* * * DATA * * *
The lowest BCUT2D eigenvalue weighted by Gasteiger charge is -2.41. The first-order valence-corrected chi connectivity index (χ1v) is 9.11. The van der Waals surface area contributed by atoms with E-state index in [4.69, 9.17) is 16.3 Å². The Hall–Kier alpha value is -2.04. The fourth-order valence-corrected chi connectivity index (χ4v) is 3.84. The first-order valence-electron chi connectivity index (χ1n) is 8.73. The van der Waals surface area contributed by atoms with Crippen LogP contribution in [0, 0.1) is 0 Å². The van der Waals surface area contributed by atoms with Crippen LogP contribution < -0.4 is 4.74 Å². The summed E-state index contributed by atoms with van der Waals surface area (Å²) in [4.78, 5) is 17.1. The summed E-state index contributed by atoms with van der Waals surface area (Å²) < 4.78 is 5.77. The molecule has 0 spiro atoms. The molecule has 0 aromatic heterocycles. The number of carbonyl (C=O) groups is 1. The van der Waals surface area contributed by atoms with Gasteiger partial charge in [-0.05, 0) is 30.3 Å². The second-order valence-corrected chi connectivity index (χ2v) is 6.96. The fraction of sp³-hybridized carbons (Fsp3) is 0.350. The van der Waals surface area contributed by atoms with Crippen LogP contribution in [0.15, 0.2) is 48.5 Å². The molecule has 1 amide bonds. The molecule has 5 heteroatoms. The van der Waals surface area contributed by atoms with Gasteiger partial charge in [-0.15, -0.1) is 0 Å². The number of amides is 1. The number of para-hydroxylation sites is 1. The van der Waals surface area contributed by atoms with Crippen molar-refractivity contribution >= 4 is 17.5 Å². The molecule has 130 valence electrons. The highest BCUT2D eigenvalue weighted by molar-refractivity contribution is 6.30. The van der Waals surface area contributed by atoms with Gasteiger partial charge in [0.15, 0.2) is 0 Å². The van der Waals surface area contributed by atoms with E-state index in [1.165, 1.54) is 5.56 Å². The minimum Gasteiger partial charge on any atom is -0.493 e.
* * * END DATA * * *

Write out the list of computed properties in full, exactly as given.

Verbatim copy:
The lowest BCUT2D eigenvalue weighted by Gasteiger charge is -2.41. The first-order valence-corrected chi connectivity index (χ1v) is 9.11. The van der Waals surface area contributed by atoms with E-state index in [4.69, 9.17) is 16.3 Å². The Hall–Kier alpha value is -2.04. The fourth-order valence-corrected chi connectivity index (χ4v) is 3.84. The first-order valence-electron chi connectivity index (χ1n) is 8.73. The van der Waals surface area contributed by atoms with Crippen LogP contribution in [0, 0.1) is 0 Å². The van der Waals surface area contributed by atoms with Crippen LogP contribution < -0.4 is 4.74 Å². The summed E-state index contributed by atoms with van der Waals surface area (Å²) in [4.78, 5) is 17.1. The summed E-state index contributed by atoms with van der Waals surface area (Å²) < 4.78 is 5.77. The molecule has 0 spiro atoms. The molecule has 0 aromatic heterocycles. The number of carbonyl (C=O) groups is 1. The van der Waals surface area contributed by atoms with Gasteiger partial charge in [-0.05, 0) is 30.3 Å². The second-order valence-corrected chi connectivity index (χ2v) is 6.96. The fraction of sp³-hybridized carbons (Fsp3) is 0.350. The van der Waals surface area contributed by atoms with Crippen LogP contribution in [0.15, 0.2) is 48.5 Å². The molecule has 1 amide bonds. The molecule has 5 heteroatoms. The van der Waals surface area contributed by atoms with Gasteiger partial charge in [-0.15, -0.1) is 0 Å². The number of amides is 1. The number of para-hydroxylation sites is 1. The van der Waals surface area contributed by atoms with Crippen molar-refractivity contribution >= 4 is 17.5 Å². The molecule has 130 valence electrons. The highest BCUT2D eigenvalue weighted by molar-refractivity contribution is 6.30. The van der Waals surface area contributed by atoms with Gasteiger partial charge in [0.15, 0.2) is 0 Å². The van der Waals surface area contributed by atoms with E-state index in [1.165, 1.54) is 5.56 Å². The minimum Gasteiger partial charge on any atom is -0.493 e.